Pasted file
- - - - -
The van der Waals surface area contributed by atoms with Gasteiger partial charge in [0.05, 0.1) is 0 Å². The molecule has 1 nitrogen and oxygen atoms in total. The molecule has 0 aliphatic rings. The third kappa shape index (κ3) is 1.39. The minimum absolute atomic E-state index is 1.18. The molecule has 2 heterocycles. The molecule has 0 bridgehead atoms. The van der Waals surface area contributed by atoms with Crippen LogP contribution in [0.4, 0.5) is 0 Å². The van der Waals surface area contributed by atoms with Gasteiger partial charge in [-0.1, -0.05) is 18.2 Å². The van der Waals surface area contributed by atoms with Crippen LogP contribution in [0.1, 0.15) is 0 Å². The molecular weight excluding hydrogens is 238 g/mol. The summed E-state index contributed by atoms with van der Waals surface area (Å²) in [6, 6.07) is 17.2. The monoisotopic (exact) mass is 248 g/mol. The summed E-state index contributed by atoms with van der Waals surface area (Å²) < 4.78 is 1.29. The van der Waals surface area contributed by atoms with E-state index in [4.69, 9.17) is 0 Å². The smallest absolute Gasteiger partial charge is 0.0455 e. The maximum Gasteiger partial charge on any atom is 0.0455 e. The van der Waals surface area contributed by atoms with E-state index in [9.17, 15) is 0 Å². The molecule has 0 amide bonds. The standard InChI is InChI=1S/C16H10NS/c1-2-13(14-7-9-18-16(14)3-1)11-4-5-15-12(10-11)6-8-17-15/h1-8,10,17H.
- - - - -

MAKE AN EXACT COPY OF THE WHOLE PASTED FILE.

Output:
The van der Waals surface area contributed by atoms with Gasteiger partial charge in [0.05, 0.1) is 0 Å². The molecule has 1 nitrogen and oxygen atoms in total. The molecule has 0 aliphatic rings. The third kappa shape index (κ3) is 1.39. The minimum absolute atomic E-state index is 1.18. The molecule has 2 heterocycles. The molecule has 0 bridgehead atoms. The van der Waals surface area contributed by atoms with Crippen LogP contribution in [0.4, 0.5) is 0 Å². The van der Waals surface area contributed by atoms with Gasteiger partial charge in [-0.1, -0.05) is 18.2 Å². The van der Waals surface area contributed by atoms with Crippen LogP contribution in [0.1, 0.15) is 0 Å². The molecular weight excluding hydrogens is 238 g/mol. The summed E-state index contributed by atoms with van der Waals surface area (Å²) in [6, 6.07) is 17.2. The monoisotopic (exact) mass is 248 g/mol. The summed E-state index contributed by atoms with van der Waals surface area (Å²) < 4.78 is 1.29. The van der Waals surface area contributed by atoms with E-state index in [4.69, 9.17) is 0 Å². The smallest absolute Gasteiger partial charge is 0.0455 e. The maximum Gasteiger partial charge on any atom is 0.0455 e. The van der Waals surface area contributed by atoms with E-state index in [9.17, 15) is 0 Å². The molecule has 0 amide bonds. The standard InChI is InChI=1S/C16H10NS/c1-2-13(14-7-9-18-16(14)3-1)11-4-5-15-12(10-11)6-8-17-15/h1-8,10,17H.